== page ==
Thursday, May 26, 2011
This coming Sunday we will be focusing on 1 Corinthians 10.1-17. In verse 13 it says: "No testing has overtaken you that is not common to everyone. God is faithful, and he will not let you be tested beyond your strength, but with the testing he will also provide the way out so that you may be able to endure it." This verse is a very reassuring verse ---- in the midst of a plethora of indictments laid against the Corinthians. For instance, in verse 9 Paul says: "We must not put Christ to the test." Paul is referencing the Israelites putting God to the test in the wilderness. Here the Corinthians are putting Christ to the test in their insistence to continue in idolatry. I agree with verse 13, where Paul says that God is faithful in those trials that we all experience in life ---- but what about when we test the Lord in our persistent turning to idolatry, arrogance, and sin? Does the Old Testament give us any clues to what happens when we continue to turn back to our own evil ways?
Thursday, May 12, 2011
This coming Sunday we will be focusing on 1 Corinthians 8.1-13. There is one famous debate that goes on in this passage ---- and that is the debate about eating food that was offered to idols. But, in reality that is not the only issue. There is a huge issue of where you eat this food. In verses 10-11 it says: "For if others see you, who possess knowledge, eating in the temple of an idol, might they not, since their conscience is weak, be encouraged to the point of eating food sacrificed to idols? So by your knowledge those weak believers for whom Christ died are destroyed." It wasn't just about the food -- but it also was about where the food was consumed. Very wealthy people would be invited to temples for parties -- and these parties had a very "public" component to them. Therefore, people could see who was attending. If these rich and "knowledgeable" Christians were seen in these temples -- apparently this would cause some to stumble. I have been racking my brain to think of scenarios that are similar for us in the 21st century -- I think I have some scenarios. But, I would love to hear what you think. In this first century situation people would be invited to these temples for parties -- and the acceptance of the invitation could cause some to fall because it would hurt one's witness. Where does this happen in our modern day context?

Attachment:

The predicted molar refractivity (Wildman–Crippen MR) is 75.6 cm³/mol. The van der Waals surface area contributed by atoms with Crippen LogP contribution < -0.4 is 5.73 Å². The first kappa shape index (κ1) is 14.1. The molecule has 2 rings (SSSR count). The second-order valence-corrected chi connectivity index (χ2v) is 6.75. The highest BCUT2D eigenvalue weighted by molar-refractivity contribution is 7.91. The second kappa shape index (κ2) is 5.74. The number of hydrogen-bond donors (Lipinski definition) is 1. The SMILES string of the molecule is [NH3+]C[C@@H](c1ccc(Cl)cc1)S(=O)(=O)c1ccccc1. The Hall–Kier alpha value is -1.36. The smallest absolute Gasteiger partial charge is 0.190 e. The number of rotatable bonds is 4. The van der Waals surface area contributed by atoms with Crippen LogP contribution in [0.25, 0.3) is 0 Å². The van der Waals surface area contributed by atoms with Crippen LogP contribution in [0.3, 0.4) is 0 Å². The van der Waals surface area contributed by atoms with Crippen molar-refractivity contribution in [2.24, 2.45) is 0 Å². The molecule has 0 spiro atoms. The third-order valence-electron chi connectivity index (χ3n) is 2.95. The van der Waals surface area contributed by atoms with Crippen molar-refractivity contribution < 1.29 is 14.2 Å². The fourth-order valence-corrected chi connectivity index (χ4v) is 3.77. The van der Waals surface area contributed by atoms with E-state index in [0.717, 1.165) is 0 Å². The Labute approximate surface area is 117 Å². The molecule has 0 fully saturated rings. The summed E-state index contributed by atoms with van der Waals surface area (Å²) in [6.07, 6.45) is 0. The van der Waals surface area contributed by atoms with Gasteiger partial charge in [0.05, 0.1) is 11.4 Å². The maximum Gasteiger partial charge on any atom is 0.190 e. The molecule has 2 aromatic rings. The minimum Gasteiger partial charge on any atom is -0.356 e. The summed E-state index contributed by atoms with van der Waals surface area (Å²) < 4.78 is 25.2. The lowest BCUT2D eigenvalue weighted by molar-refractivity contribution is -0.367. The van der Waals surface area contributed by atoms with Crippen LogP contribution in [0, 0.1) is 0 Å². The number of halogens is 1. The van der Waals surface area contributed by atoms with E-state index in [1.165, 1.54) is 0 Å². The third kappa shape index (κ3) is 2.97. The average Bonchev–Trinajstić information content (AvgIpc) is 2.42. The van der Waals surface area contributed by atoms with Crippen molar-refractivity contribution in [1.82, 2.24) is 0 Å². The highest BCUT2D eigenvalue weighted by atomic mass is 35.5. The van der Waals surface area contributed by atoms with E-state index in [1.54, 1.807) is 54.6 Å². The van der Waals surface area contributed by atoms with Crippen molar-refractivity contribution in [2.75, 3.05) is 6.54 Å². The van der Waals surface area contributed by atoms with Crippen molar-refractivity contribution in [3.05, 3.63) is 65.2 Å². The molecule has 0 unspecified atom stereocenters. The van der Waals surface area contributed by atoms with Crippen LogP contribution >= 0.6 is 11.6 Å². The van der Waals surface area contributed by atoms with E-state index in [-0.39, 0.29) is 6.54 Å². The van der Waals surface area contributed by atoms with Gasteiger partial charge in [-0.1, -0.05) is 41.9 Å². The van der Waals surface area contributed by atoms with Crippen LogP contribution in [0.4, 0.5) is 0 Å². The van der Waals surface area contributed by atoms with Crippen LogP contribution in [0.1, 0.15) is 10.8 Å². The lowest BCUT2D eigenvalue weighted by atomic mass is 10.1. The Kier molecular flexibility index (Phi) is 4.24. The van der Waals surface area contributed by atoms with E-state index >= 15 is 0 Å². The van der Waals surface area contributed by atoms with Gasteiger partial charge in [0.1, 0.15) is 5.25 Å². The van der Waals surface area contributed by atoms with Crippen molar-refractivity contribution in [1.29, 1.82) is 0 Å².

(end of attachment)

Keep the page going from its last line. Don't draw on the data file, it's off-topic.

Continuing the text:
Thursday, May 5, 2011
This coming Sunday we will be starting back in 1 Corinthians. We took a break from 1 Corinthians during Lent ----- and now we are back. We will be focusing on 1 Corinthians 6.11-20. In this passage the Apostle Paul is looking at what it means to live a life of Christian freedom and liberty. He says in verse 12: "'All things are lawful for me,' but not all things are beneficial. 'All things are lawful for me,' but I will not be dominated by anything." We oftentimes look at freedom as having the ability to do whatever we want to do. That is a mistake as Christians. As Christians we are not free to do whatever we want to do ----- if that is the case then we are not free from ourselves. But I would love to hear what you all think it means to be free in Christ. What do you think?
Monday, May 2, 2011
In Martin Luther's book, The Freedom of a Christian Man (1520), he writes this statement: "A Christian is a perfectly free Lord of all, subject to none. A Christian is a perfectly dutiful servant of all, subject to all. These two theses seem to contradict each other. If, however, they should be found to fit together they would serve our purpose beautifully." Do you think that these first two statements contradict each other?